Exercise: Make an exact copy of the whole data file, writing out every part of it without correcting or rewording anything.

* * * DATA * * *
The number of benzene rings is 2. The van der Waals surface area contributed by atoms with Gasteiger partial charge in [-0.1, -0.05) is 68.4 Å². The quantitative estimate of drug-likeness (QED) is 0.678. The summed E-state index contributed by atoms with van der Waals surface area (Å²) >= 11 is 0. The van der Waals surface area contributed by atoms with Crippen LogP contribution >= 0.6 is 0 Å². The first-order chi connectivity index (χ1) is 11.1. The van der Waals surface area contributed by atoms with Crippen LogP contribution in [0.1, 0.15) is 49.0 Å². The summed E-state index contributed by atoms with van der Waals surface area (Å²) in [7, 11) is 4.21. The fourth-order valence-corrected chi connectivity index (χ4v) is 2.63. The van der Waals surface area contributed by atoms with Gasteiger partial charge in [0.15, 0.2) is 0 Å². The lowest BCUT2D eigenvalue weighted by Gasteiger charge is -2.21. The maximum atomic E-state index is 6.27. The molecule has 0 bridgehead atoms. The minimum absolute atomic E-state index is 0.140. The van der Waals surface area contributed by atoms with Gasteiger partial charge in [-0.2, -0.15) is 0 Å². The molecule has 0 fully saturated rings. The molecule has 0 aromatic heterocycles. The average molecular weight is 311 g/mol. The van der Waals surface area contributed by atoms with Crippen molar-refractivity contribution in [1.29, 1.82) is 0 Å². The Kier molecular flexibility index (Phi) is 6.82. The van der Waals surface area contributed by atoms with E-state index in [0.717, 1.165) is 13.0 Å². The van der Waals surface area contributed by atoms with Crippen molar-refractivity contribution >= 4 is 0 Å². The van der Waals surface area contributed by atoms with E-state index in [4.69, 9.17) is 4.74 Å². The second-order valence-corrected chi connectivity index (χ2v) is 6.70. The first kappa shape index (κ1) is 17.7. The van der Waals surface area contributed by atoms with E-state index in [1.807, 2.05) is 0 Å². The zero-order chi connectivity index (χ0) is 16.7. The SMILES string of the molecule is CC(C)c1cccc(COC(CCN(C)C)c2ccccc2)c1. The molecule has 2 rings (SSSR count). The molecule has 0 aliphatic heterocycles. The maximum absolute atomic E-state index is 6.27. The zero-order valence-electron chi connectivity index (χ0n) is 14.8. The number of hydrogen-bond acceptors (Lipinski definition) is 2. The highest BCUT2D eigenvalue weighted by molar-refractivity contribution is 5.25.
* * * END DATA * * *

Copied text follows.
The number of benzene rings is 2. The van der Waals surface area contributed by atoms with Gasteiger partial charge in [-0.1, -0.05) is 68.4 Å². The quantitative estimate of drug-likeness (QED) is 0.678. The summed E-state index contributed by atoms with van der Waals surface area (Å²) >= 11 is 0. The van der Waals surface area contributed by atoms with Crippen LogP contribution >= 0.6 is 0 Å². The first-order chi connectivity index (χ1) is 11.1. The van der Waals surface area contributed by atoms with Crippen LogP contribution in [0.1, 0.15) is 49.0 Å². The summed E-state index contributed by atoms with van der Waals surface area (Å²) in [7, 11) is 4.21. The fourth-order valence-corrected chi connectivity index (χ4v) is 2.63. The van der Waals surface area contributed by atoms with Gasteiger partial charge in [0.15, 0.2) is 0 Å². The lowest BCUT2D eigenvalue weighted by Gasteiger charge is -2.21. The maximum atomic E-state index is 6.27. The molecule has 0 bridgehead atoms. The minimum absolute atomic E-state index is 0.140. The van der Waals surface area contributed by atoms with Gasteiger partial charge in [-0.2, -0.15) is 0 Å². The molecule has 0 fully saturated rings. The molecule has 0 aromatic heterocycles. The average molecular weight is 311 g/mol. The van der Waals surface area contributed by atoms with Crippen molar-refractivity contribution in [1.29, 1.82) is 0 Å². The Kier molecular flexibility index (Phi) is 6.82. The van der Waals surface area contributed by atoms with E-state index in [0.717, 1.165) is 13.0 Å². The van der Waals surface area contributed by atoms with Crippen molar-refractivity contribution >= 4 is 0 Å². The van der Waals surface area contributed by atoms with E-state index in [4.69, 9.17) is 4.74 Å². The second-order valence-corrected chi connectivity index (χ2v) is 6.70. The first kappa shape index (κ1) is 17.7. The van der Waals surface area contributed by atoms with E-state index in [1.807, 2.05) is 0 Å². The zero-order chi connectivity index (χ0) is 16.7. The SMILES string of the molecule is CC(C)c1cccc(COC(CCN(C)C)c2ccccc2)c1. The molecule has 2 rings (SSSR count). The molecule has 0 aliphatic heterocycles. The maximum absolute atomic E-state index is 6.27. The zero-order valence-electron chi connectivity index (χ0n) is 14.8. The number of hydrogen-bond acceptors (Lipinski definition) is 2. The highest BCUT2D eigenvalue weighted by molar-refractivity contribution is 5.25.